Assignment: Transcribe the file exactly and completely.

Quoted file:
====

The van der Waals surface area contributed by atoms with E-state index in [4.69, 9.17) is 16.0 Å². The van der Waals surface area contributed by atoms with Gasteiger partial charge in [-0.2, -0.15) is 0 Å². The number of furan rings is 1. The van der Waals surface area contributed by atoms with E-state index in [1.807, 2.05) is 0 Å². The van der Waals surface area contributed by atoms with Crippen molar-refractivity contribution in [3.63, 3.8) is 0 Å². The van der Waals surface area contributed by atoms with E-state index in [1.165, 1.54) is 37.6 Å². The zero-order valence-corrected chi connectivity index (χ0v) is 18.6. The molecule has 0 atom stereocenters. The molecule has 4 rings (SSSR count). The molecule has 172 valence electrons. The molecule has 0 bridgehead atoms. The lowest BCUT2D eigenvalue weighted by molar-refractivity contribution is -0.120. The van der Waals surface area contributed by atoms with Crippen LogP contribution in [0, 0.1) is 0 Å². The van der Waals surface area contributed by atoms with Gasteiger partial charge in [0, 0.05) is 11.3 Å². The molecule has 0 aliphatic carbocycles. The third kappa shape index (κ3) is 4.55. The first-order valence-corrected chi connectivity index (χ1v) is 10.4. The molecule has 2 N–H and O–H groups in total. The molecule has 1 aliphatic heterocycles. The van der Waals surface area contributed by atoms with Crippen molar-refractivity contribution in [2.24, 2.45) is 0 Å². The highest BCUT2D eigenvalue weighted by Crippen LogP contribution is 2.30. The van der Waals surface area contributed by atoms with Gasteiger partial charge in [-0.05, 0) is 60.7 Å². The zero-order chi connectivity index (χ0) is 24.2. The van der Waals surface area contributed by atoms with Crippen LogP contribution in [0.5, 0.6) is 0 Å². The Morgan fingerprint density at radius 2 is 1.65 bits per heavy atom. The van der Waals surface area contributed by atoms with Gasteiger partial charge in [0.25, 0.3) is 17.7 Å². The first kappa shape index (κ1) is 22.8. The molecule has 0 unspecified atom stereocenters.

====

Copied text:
The van der Waals surface area contributed by atoms with E-state index in [4.69, 9.17) is 16.0 Å². The van der Waals surface area contributed by atoms with Gasteiger partial charge in [-0.2, -0.15) is 0 Å². The number of furan rings is 1. The van der Waals surface area contributed by atoms with E-state index in [1.807, 2.05) is 0 Å². The van der Waals surface area contributed by atoms with Crippen molar-refractivity contribution in [3.63, 3.8) is 0 Å². The van der Waals surface area contributed by atoms with E-state index in [1.165, 1.54) is 37.6 Å². The zero-order valence-corrected chi connectivity index (χ0v) is 18.6. The molecule has 0 atom stereocenters. The molecule has 4 rings (SSSR count). The molecule has 172 valence electrons. The molecule has 0 bridgehead atoms. The lowest BCUT2D eigenvalue weighted by molar-refractivity contribution is -0.120. The van der Waals surface area contributed by atoms with Crippen LogP contribution in [0, 0.1) is 0 Å². The van der Waals surface area contributed by atoms with Gasteiger partial charge in [0, 0.05) is 11.3 Å². The molecule has 0 aliphatic carbocycles. The third kappa shape index (κ3) is 4.55. The first-order valence-corrected chi connectivity index (χ1v) is 10.4. The molecule has 2 N–H and O–H groups in total. The molecule has 1 aliphatic heterocycles. The van der Waals surface area contributed by atoms with Crippen molar-refractivity contribution in [2.24, 2.45) is 0 Å². The highest BCUT2D eigenvalue weighted by Crippen LogP contribution is 2.30. The van der Waals surface area contributed by atoms with Gasteiger partial charge in [-0.05, 0) is 60.7 Å². The zero-order chi connectivity index (χ0) is 24.2. The van der Waals surface area contributed by atoms with Crippen LogP contribution in [0.5, 0.6) is 0 Å². The Morgan fingerprint density at radius 2 is 1.65 bits per heavy atom. The van der Waals surface area contributed by atoms with Gasteiger partial charge in [0.25, 0.3) is 17.7 Å². The first kappa shape index (κ1) is 22.8. The molecule has 0 unspecified atom stereocenters.